Eunice Kennedy Shriver legacy of playing to win lives on on her 100th birthday

Photo Credit: Special Olympics
Photo Credit: Special Olympics /

Eunice Kennedy Shriver would have turned 100 years old this year. Her life’s work — bringing people of different backgrounds together through sport continues today.

Eunice Kennedy Shriver would have turned 100 years old on July 10, 2021. The Special Olympics, created by Eunice, recently turned 53 years old, born July 20, 1968, in Chicago, Illinois.

Inclusion. Sport. Empathy. Dedication. Possibility. Competition. Winning.

Those are some of the words that drove Eunice’s vision to change the world back then and are still relevant today.

How Eunice Kennedy Shriver founded the Special Olympics

Shriver’s impactful legacy continues to be driven forward by her five children and 19 grandchildren. Tim Shriver, the third of Eunice’s five children, has been the Chairman of the Special Olympics since 1996.

“People look at me and they go he’s been a good and loyal son, sometimes people say that to me,” Tim Shriver said. “I’m flattered by it, but I hope they know that may be the most important thing she gave me is my own sense of joy and purpose in this work and for that, I’m enormously grateful.”

Shriver is also the CEO of UNITE, an initiative to promote national unity and solidarity across differences.

“Maybe the legacy is that she gave me the chance to feel that I am fulfilled in this work,” (Tim) Shriver said.  “That I love this work, that I love learning from people with intellectual disabilities, that I have a blast visiting schools where I see kids playing on unified sports teams, where I am so excited when I get to talk to political leaders in countries and say you’ve gotta change the law, you’ve gotta support this work.”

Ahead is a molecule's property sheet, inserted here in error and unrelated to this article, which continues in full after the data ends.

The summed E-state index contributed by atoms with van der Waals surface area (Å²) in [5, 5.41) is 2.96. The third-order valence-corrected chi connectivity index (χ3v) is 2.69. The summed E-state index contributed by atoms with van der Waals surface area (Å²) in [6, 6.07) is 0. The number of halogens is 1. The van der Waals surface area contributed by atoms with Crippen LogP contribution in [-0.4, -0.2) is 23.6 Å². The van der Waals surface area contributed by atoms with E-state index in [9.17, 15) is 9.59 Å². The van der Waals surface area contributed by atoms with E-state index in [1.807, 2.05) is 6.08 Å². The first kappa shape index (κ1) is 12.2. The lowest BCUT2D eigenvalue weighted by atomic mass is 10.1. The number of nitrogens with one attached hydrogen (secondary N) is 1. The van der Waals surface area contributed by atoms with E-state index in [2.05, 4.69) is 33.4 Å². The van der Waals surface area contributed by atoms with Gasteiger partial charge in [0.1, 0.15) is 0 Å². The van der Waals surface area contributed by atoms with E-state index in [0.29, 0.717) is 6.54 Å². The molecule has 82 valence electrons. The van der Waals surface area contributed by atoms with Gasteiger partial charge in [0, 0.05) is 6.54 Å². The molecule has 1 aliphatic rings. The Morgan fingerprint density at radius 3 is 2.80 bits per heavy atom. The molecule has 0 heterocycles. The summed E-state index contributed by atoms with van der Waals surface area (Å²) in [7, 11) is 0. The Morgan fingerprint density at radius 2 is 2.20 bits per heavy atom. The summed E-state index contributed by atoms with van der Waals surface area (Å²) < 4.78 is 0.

Two of Eunice’s grandchildren, Timbo (officially known as Timothy Shriver Jr.) and Kathleen Shriver, are both members of the  Special Olympics Founder’s council. They are required to both participate in Special Olympics activities and be advocates for the movement, which has always focused on winning.

“Most people don’t put the competitive edge alongside inclusion, those don’t normally run together,” Timbo Shriver said.  “That was her. It was maximum competition, maximum inclusion.”

Motivation for Eunice to start the Special Olympics is often attributed to her older sister Rosemary who had been placed in an institution with an intellectual disability. But, Eunice herself was also limited by the times she grew up in.

“She learned the power of sport through her own experience of exclusion,” Kathleen Shriver said. “Growing up in a man’s world, wanting to be a politician, not having her voice heard because she was a woman.”

Even though Eunice passed away in 2009, her voice is still being heard through the power of her work, the athletes she touched and the continued dedication of her family.

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